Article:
Hols at the parents' new alpine chalet proceed apace.
Family Wool Spaniel, Bernhilde and I made a valiant ascent of Mount Buffalo today. Mount Buffalo was disappointingly devoid of buffalo. This being high buffalo season, and buffalo being notoriously bad at hiding, I can only suppose the government has rounded the Mount Buffalo buffalo up and relocated the Mount Buffalo buffalo to somewhere that is not Mount Buffalo. I'll be writing a letter of complaint to the premier down here, Steve Whatshisname, just as soon as I return to Hôtel Harlot and my fancy stationery.
Speaking of buffalo, I've often wondered about the etymology of that hideous adjective, "buff", as used to describe the gentleperson who spends far too much of God's precious time recreationally lifting heavy things - cabers, beagles, volkswagons - with an eye to bicep augmentation. For some years I laboured under the misapprehension that "buff" referred to the colour of bare skin, a colour shared with many manila folders. As many human skins do not correspond with the colour of many manila folders, I found this unsatisfactory indeed. Further reflection suggested that "buff" may have evolved from "boeuf", Parisian for "beef", on account of how a "buff" gent somehow resembles a slab of steak. For various reasons - no need to spell 'em out - I found this version even less satisfactory. Today, wrestling my way up Mount Buffalo, grappling with boulders, struggling with crampons (okay, no crampons, but there was definitely struggling), I felt health and vigour, a raw animal strength, coursing through my veins. Were climbing Mount Buffalo to feature in my daily ablutions, there is no doubt: I would either die very quickly, or I would become, yes, buff. And so, reader, I bring to you to the latest in my speculative etymologies for "buff", a word that obviously derives from buffalo, as in Mount Buffalo, as in, climb it often enough and lo! thou willt grow wiry and sinuous and strong.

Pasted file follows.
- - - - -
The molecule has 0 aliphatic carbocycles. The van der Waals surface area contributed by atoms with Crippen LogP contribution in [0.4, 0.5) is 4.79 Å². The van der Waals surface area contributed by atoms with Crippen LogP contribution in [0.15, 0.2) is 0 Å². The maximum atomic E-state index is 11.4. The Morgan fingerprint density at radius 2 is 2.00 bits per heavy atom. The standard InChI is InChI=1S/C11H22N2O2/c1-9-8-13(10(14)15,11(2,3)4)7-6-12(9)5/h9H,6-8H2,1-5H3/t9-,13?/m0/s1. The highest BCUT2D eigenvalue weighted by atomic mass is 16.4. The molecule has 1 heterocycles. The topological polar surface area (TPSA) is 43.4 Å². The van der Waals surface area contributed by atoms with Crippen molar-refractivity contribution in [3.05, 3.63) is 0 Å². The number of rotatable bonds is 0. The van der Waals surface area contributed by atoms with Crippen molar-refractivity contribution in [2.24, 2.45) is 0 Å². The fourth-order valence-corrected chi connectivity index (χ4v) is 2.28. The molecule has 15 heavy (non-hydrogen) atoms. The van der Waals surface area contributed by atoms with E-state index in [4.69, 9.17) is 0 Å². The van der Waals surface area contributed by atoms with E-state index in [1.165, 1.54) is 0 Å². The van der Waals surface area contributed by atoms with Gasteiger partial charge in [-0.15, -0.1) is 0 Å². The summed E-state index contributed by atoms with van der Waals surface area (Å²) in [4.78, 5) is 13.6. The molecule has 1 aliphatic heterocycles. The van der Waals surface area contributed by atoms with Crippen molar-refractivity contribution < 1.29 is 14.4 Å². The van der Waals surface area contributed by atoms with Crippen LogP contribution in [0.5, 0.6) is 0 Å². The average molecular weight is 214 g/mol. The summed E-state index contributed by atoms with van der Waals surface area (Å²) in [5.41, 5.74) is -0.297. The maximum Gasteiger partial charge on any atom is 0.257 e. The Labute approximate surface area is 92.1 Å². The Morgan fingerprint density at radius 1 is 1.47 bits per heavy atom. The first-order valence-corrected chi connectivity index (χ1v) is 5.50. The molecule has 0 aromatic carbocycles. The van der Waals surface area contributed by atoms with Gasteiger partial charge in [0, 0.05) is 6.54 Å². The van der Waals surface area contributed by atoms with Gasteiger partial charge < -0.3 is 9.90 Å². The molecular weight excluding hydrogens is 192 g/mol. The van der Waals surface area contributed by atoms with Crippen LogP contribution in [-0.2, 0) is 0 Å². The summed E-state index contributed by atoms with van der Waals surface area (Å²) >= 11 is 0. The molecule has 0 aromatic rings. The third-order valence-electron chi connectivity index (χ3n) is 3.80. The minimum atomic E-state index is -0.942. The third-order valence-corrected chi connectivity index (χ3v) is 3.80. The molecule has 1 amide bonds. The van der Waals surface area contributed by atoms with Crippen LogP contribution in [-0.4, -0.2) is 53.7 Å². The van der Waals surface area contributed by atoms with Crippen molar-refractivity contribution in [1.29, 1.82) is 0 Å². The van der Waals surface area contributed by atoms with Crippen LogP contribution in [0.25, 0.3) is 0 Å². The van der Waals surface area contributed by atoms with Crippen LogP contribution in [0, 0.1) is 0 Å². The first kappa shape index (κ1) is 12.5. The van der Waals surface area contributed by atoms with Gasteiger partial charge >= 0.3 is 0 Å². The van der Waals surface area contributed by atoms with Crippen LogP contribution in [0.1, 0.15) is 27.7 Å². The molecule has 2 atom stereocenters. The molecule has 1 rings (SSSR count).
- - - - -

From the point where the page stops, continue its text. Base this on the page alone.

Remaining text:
Not, of course, that this blog endorses wire, sinew or strength over any of the other humanly virtues, such as aptitude in knitting, knowledge of the Danish national anthem, or skill in beagle husbandry.